© 2024 Boise State Public Radio
NPR in Idaho
Play Live Radio
Next Up:
0:00 0:00
Available On Air Stations

OSHA office starts investigation into hangar collapse

Julie Luchetta
Boise State Public Radio

Officials are working to determine what caused the catastrophic collapse of a hangar in Boise that killed three construction workers last week.

Director of the local Occupational Safety and Health Administration office David Kearns said catastrophic events of this scale are unusual and a reminder to prioritize workers’ safety.

“That's really the number one takeaway we can take after a major tragedy like this,” he said.

Kerns added tragedies like these are often preventable but his office will not be able to provide answers on what might’ve happened for a while. Investigators will have to do interviews and look through a lot of documentation.

“Then there is the physical evidence side,” he added. “That may be some of what's most complex when it's, you know, all in a great big, large pile of steel on the ground.” 

According to the Bureau of Labor Statistics, construction sites, and those involving steel framing in particular, are some of the most dangerous workplaces in the U.S..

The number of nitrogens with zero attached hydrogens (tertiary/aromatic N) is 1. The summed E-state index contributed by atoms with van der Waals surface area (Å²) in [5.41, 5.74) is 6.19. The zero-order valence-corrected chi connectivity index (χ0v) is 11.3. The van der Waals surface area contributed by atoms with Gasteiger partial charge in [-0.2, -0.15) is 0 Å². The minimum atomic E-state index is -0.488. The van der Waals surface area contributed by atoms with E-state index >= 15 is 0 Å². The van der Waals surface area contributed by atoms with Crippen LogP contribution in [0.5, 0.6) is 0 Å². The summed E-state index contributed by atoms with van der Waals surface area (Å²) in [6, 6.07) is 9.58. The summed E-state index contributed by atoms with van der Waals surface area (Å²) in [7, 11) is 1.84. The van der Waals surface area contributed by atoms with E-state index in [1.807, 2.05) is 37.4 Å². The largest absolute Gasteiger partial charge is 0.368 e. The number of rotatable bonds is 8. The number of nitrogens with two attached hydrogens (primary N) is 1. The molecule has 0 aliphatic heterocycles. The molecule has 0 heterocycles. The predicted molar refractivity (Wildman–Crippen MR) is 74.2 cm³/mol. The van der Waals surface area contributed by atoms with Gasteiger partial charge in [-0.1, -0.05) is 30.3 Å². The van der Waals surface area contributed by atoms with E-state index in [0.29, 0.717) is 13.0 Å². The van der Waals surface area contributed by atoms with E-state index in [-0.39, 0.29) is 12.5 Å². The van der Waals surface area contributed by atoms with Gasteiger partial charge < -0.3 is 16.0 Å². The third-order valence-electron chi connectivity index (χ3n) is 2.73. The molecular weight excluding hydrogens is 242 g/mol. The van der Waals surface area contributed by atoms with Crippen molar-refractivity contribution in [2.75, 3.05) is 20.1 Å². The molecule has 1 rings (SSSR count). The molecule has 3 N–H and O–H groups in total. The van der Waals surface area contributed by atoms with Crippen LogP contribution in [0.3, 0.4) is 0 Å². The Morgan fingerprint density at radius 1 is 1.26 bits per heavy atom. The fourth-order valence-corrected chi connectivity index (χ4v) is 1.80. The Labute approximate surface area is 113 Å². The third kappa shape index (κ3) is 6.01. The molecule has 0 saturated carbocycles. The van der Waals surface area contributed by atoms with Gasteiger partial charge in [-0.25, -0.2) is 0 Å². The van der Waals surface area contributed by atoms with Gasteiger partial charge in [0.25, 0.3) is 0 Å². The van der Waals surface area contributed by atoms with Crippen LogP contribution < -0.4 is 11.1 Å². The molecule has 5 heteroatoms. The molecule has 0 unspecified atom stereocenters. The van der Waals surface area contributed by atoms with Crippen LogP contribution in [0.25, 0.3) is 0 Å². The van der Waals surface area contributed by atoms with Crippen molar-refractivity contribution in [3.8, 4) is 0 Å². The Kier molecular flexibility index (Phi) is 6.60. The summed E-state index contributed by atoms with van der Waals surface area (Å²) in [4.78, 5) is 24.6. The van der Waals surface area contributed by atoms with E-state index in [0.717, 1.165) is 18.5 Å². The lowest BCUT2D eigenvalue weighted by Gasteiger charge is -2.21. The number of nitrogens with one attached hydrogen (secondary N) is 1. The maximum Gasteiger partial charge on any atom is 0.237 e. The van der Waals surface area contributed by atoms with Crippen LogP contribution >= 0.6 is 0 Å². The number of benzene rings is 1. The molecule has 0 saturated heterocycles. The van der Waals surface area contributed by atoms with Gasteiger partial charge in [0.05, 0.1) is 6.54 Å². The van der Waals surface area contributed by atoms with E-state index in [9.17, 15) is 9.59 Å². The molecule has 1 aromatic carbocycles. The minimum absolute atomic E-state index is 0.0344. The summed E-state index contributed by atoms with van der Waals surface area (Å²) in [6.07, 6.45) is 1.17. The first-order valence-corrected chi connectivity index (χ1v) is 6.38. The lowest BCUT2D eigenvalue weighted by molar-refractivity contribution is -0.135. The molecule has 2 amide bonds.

Kearns said that’s because construction sites have lots of moving pieces and potential hazards to workers.

“Which is why probably more than 50% of the inspections that we do here in Idaho are construction, even though construction is much less than 50% of the total workforce,” he said.

Kearns said his office investigates incidents every year but this one is of a noticeably larger scale. OSHA citations for violations have to be issued within six months of an event.

“Because of the nature and the complexity of this, I would fully expect that we're going to need most of that six months before we're going to be ready,” he said.

I joined Boise State Public Radio in 2022 as the Canyon County reporter through Report for America, to report on the growing Latino community in Idaho. I am very invested in listening to people’s different perspectives and I am very grateful to those who are willing to share their stories with me. It’s a privilege and I do not take it for granted.

You make stories like this possible.

The biggest portion of Boise State Public Radio's funding comes from readers like you who value fact-based journalism and trustworthy information.

Your donation today helps make our local reporting free for our entire community.